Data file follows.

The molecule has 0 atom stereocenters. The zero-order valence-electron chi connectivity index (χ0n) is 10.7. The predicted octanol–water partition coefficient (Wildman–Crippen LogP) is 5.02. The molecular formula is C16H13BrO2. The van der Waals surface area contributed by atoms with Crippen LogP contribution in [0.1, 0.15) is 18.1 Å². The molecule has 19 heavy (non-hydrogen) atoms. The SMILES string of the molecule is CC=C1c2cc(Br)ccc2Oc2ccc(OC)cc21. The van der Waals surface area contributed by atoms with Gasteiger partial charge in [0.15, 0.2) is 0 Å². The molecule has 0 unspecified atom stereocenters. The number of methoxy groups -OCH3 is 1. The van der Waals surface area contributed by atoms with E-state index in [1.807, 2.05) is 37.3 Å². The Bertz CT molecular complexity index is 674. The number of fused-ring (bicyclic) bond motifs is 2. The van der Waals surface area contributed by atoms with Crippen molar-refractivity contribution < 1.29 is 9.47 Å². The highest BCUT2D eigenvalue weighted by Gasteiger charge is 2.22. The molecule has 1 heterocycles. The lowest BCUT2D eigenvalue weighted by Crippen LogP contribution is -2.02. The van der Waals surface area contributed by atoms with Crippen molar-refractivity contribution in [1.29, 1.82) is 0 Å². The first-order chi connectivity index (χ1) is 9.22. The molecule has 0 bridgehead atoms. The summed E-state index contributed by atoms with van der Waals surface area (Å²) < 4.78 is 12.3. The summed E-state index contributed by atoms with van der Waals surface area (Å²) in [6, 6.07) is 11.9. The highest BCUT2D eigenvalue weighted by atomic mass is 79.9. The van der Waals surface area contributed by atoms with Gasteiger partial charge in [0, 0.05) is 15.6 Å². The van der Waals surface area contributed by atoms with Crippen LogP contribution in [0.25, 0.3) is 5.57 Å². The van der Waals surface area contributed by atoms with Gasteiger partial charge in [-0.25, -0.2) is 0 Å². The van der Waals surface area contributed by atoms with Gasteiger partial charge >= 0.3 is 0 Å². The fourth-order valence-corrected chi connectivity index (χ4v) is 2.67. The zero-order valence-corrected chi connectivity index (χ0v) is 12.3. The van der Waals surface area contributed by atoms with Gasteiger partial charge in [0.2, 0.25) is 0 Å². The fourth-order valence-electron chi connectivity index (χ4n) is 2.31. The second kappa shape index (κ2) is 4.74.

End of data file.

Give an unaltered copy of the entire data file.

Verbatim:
The molecule has 0 atom stereocenters. The zero-order valence-electron chi connectivity index (χ0n) is 10.7. The predicted octanol–water partition coefficient (Wildman–Crippen LogP) is 5.02. The molecular formula is C16H13BrO2. The van der Waals surface area contributed by atoms with Crippen LogP contribution in [0.1, 0.15) is 18.1 Å². The molecule has 19 heavy (non-hydrogen) atoms. The SMILES string of the molecule is CC=C1c2cc(Br)ccc2Oc2ccc(OC)cc21. The van der Waals surface area contributed by atoms with Gasteiger partial charge in [0.15, 0.2) is 0 Å². The molecule has 0 unspecified atom stereocenters. The number of methoxy groups -OCH3 is 1. The van der Waals surface area contributed by atoms with E-state index in [1.807, 2.05) is 37.3 Å². The Bertz CT molecular complexity index is 674. The number of fused-ring (bicyclic) bond motifs is 2. The van der Waals surface area contributed by atoms with Crippen molar-refractivity contribution < 1.29 is 9.47 Å². The highest BCUT2D eigenvalue weighted by Gasteiger charge is 2.22. The molecule has 1 heterocycles. The lowest BCUT2D eigenvalue weighted by Crippen LogP contribution is -2.02. The van der Waals surface area contributed by atoms with Crippen molar-refractivity contribution in [1.29, 1.82) is 0 Å². The first-order chi connectivity index (χ1) is 9.22. The molecule has 0 bridgehead atoms. The summed E-state index contributed by atoms with van der Waals surface area (Å²) < 4.78 is 12.3. The summed E-state index contributed by atoms with van der Waals surface area (Å²) in [6, 6.07) is 11.9. The highest BCUT2D eigenvalue weighted by atomic mass is 79.9. The van der Waals surface area contributed by atoms with Gasteiger partial charge in [0, 0.05) is 15.6 Å². The van der Waals surface area contributed by atoms with Crippen LogP contribution in [0.25, 0.3) is 5.57 Å². The van der Waals surface area contributed by atoms with Gasteiger partial charge in [-0.25, -0.2) is 0 Å². The van der Waals surface area contributed by atoms with Gasteiger partial charge >= 0.3 is 0 Å². The fourth-order valence-corrected chi connectivity index (χ4v) is 2.67. The zero-order valence-corrected chi connectivity index (χ0v) is 12.3. The van der Waals surface area contributed by atoms with Gasteiger partial charge in [0.2, 0.25) is 0 Å². The fourth-order valence-electron chi connectivity index (χ4n) is 2.31. The second kappa shape index (κ2) is 4.74.